Every company has its own culture and its own strengths. These strengths are the foundation of the company, but it can also be its flaws.
The culture of a company determines the people that the company hires, and it also determines how decisions are made within the company. These things can change and morph over time but typical cultural norms within a larger organization may take a decade and a change in leadership to correct.
Apple’s unique strength is design. Design elements, especially when in concert with hardware make Apple distinct in its computers, phones and software. It’s this strength in design that has led to growth, brand and market success. But the very same strength in design also leads to details about how the company builds and engineers things, how it markets them and how new technologies get developed and unveiled.
Apple does not like to release prototypes; it doesn’t like revealing the surprise. Design is such an important cultural element, Apple builds things in secrecy. This was possible with a phone but nearly impossible with a car. The problem is that cars, unlike phones need iteration in the field, they need real world conditions, and they need millions of miles driven.
When Tesla started to build cars, they constrained the problem to focus on the electronics by borrowing the body of an existing Lotus Elise. While this was arguably more difficult, it limited the cycles on visual and aesthetic design and focused them on the mechanical and engineering aspects.
When Apple first came out with the iPhone they used a similar approach. The Motorola ROKR was a phone that didn’t stand for the design principals that Apple cared about but it was the platform they could use to test the concepts of a phone without the scrutiny of its design principals.
Apple is most certainly working on an electric car project but the complexity of doing something so large in secret will be substantial. It’s going to be very difficult for Apple to release a design that is anything less than its standards and it’s going to be impossible to hit those standards while trying to keep the design a secret. This means a delay of such a product will always be more likely than its launch. Enough delays and these projects tend to get canceled.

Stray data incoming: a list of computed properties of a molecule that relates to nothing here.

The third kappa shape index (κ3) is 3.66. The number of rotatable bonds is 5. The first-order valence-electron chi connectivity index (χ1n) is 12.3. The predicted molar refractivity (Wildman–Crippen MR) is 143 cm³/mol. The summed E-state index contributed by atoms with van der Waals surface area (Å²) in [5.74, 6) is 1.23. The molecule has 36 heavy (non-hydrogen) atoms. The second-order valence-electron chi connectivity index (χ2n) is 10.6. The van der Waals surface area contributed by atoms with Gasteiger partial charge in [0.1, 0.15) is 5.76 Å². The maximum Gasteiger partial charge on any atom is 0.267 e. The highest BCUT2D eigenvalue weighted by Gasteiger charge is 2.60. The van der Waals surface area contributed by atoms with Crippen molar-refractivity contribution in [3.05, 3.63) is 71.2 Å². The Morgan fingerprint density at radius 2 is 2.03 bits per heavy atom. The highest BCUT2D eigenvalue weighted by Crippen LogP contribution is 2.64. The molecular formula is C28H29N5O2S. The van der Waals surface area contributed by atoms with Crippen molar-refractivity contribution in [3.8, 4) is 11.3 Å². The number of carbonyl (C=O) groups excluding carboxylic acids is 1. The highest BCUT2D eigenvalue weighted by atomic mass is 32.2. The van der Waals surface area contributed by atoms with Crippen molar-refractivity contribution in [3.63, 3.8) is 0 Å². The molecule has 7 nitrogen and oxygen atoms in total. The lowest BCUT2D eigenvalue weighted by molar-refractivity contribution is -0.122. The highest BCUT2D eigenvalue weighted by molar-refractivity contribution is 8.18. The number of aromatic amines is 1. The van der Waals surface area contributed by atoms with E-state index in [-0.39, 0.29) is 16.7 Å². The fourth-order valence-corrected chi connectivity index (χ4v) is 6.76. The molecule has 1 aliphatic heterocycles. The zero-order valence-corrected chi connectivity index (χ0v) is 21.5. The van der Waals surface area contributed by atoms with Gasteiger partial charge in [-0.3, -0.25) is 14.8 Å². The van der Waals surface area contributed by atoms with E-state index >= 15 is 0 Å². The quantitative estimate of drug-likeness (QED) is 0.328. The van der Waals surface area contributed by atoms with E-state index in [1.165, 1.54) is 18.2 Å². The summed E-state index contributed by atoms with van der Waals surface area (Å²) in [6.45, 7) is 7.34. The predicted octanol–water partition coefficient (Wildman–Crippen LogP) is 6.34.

Facebook faces a similar culture dilemma from a very different perspective. While Zuckerburg has changed many things about the company, at its core Facebook is an advertising company. The people and processes that drive the company revolve around this. Almost all of its revenue comes from advertising channels (about 98.5%.) The meta rebrand and multi-billion dollar effort to reposition the company is all optical.
The core business is still advertising and more importantly the culture of Facebook doesn’t produce value outside of user-generated content. Meta is not amazing at gaming. It’s not great at work applications. It’s entirely isolating and anti-social and has no obvious tie-ins with the core Facebook values.
At the core of the VR experience is entertainment. It’s gaming, escapism, video, audio and more, but fundamentally entertainment. There have been many attempts at training and productivity, and these are interesting but niche. The issue for Facebook is the culture isn’t about entertainment and keeping your attention. The depth of the company is in selling your attention to others.
If Oculus was owned by Microsoft, you’d have an amazing AR gaming headset with titles like Halo and other top titles. If Oculus was owned by Netflix, you’d have amazing immersive original content driving people to buy the headsets. If Oculas/meta was owned by Apple you’d have an amazing developer experience and thousands of top-tier apps. Facebook’s culture and heritage doesn’t have those assets.
Facebook courted developers in the mid-2000’s and they burned a lot of bridges with developer who built Facebook games and social application. Consumers use the platform with skepticism given the companies history with privacy issues.
Larger companies can’t change culture quickly. It often takes years. Apple can’t change from a design centric that tolerates half-baked prototypes no more than Facebook can pivot to truly embracing a non-advertising business model. Large product and company pivots can happen, but companies need to invest in the culture change, not just the product.